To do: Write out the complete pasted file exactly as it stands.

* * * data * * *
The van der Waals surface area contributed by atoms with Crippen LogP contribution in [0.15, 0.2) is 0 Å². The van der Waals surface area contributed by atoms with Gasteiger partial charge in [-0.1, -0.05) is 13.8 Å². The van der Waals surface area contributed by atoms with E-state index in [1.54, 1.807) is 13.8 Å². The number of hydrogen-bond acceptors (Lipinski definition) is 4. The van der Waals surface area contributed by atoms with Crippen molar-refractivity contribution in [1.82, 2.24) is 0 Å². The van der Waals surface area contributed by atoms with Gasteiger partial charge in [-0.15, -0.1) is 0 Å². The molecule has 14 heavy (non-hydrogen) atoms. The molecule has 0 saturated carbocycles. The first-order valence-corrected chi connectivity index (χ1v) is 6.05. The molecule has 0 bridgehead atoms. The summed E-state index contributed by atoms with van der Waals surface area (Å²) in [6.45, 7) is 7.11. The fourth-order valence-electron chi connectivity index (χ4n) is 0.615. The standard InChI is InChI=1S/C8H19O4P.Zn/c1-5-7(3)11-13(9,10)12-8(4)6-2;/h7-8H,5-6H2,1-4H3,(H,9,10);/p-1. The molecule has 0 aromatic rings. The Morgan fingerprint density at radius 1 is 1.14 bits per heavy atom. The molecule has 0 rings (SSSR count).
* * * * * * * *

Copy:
The van der Waals surface area contributed by atoms with Crippen LogP contribution in [0.15, 0.2) is 0 Å². The van der Waals surface area contributed by atoms with Gasteiger partial charge in [-0.1, -0.05) is 13.8 Å². The van der Waals surface area contributed by atoms with E-state index in [1.54, 1.807) is 13.8 Å². The number of hydrogen-bond acceptors (Lipinski definition) is 4. The van der Waals surface area contributed by atoms with Crippen molar-refractivity contribution in [1.82, 2.24) is 0 Å². The van der Waals surface area contributed by atoms with Gasteiger partial charge in [-0.15, -0.1) is 0 Å². The molecule has 14 heavy (non-hydrogen) atoms. The molecule has 0 saturated carbocycles. The first-order valence-corrected chi connectivity index (χ1v) is 6.05. The molecule has 0 bridgehead atoms. The summed E-state index contributed by atoms with van der Waals surface area (Å²) in [6.45, 7) is 7.11. The fourth-order valence-electron chi connectivity index (χ4n) is 0.615. The standard InChI is InChI=1S/C8H19O4P.Zn/c1-5-7(3)11-13(9,10)12-8(4)6-2;/h7-8H,5-6H2,1-4H3,(H,9,10);/p-1. The molecule has 0 aromatic rings. The Morgan fingerprint density at radius 1 is 1.14 bits per heavy atom. The molecule has 0 rings (SSSR count).